Cinema has countless scenes which have inspired future generations of filmmakers – ie your students. This compilation will distract us all from North Korea for long enough to remember what a rich and amazing archive of filmmaking is out there to continue that inspiration!
Quickclass needed a new ~1 minute explainer of our platform and its many benefits to Teachers and Students to help Accelerate Learning. Through funky and nibble Production House MondoTV, we found George O’Regan, who produced the GEM you can now see on our public homepage. In his own words, George answered a few questions to reflect on his shoot and the lessons he learned. Its beautiful insight onto the trials and opportunities of young filmmakers – which YOUR students will do well to learn from! So, in George’s own words….
- How did you first have contact with Ben, the Producer from MondoTV?
My friend Lucas and I were waiting on a train platform with a pile of film kit; we were heading off to Brighton to shoot a scene for our Year 13 ‘Short Film’ unit. A chatty American guy wearing a denim jacket with an embroidered dragon design on the back came up to us and asked what we were shooting. We talked for a little while and found out about MondoTV, his Shoreditch-based production company. This was of course Ben.
We ended up getting on the same train as him and before he got off at Gatwick, probably to jet off to somewhere exotic, he offered us our first job with the company. Lucas shot two events for him, and I edited both videos…incredibly slowly. Perhaps during my interactions with Ben on these projects he realised that I could have more potential as a Director than as an Editor. And here we are.
- How much freedom did you have to create the treatment?
An unusual amount. In my previous experiences of online advertising I had been quite restricted by brand guidelines, executive decisions and even to already fully formed ideas. Beyond a couple of reference clips and suggestions from Ben (MondoTV Producer) and StJohn (Quickclass Founder) I had free reign over the treatment. Recently I had stopped suggesting risky ideas to brands as they would always say “no” and play it safe, there wasn’t even a point, but St John didn’t have any fear of being bored and reassured me that I could be as creative as I liked. The freedom was refreshing and undoubtedly led to a more stand-out video.
- Were there any difficulties in casting for the film?
Once the call was out on Casting Call Pro we had over 200 applications within 24 hours for the role of Andy. I tried to make the job sound as fun as possible (which it was) and left out any specific physical traits to attract a larger number of applicants in case anyone surprised us and completely changed how we saw Andy. In the end we picked the very expressive Teifi who was the perfect fit for Andy and looked just as we’d imagined. All in all, a very stress free casting process.
- How many shots did you have for the film? Was this typical for a 1 day shoot?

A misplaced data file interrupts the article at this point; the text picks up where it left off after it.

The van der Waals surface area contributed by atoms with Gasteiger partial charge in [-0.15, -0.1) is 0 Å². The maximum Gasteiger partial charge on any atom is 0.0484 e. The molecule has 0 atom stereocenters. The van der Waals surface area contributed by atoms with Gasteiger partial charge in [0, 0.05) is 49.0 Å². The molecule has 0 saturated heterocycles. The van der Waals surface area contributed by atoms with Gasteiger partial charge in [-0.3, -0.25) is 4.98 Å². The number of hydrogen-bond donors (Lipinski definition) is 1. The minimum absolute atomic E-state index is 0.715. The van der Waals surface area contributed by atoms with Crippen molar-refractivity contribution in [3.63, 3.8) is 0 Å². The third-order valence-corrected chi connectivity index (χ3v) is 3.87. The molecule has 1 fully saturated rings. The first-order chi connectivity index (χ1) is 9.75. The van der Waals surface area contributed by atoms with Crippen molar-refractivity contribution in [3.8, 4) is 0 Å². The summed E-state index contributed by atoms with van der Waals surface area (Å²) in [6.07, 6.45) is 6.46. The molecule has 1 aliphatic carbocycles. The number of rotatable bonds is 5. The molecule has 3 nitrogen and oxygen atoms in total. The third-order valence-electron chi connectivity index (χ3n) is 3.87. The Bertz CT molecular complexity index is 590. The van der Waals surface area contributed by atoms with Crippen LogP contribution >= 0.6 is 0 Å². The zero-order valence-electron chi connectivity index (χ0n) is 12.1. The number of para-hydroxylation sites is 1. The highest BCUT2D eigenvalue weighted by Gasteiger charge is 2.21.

40 shots, 4 hours, 10 shots per hour. Sounds doable right? However, we needed to set up and pack down in that time, which left us with about 3 hours of actual shooting. When you add that to the fact that we were shooting with 8 extras, 4 crew and 1 actor as well as a dolly and crane in a tiny meeting room on one of the hottest days of the year, we weren’t left with many reasons to relax. Long story short, we didn’t finish on time, but thanks to some fantastic schmoozing from the production manager, Cisco, we secured an extra hour in the room, within budget, and wrapped with a happy cast and crew.
- Any unexpected difficulties on the day? Any problems you were unable to overcome?
Because we had so little time on location, everything was meticulously planned. It did take a little longer than expected, hence the extra hour of shooting, but it did go very smoothly.
- How long did the edit take? Anything you found was missing?
The edit only took about a week on and off. Again, because we had planned well, we weren’t missing anything in the edit. However, we did re-shoot a few bits that could have been improved, such as Andy’s computer – we made it a lot more messy.
- How was directing the Voice Over? Where there any unforeseen difficulties there?
StJohn’s is the voice that you hear in the film. However, as I live in London and StJohn in Amsterdam we had a considerable barrier to cross.StJohn sourced a good microphone from a friend and we set up a Skype call. After a couple of tests where I listened back to the audio we decided to jump in and record the voice over. It took a couple of hours to record a take of each section that we, or I, was happy with. Unfortunately, my experimental method of recording with the microphone in a cardboard box sounded awful when mixed in with the properly recorded sound effects and music. This meant that we had to re-record everything, stood in a copying cupboard, when StJohn came to London the following week and the day before it was ‘premiered’ at the BFI Media Conference.
- Any other lessons you’d like to share from making this film?
Never record a voice over from inside a cardboard box. Never.
Summer, right? Long bright evenings, frisbee in the park, barbecues with friends….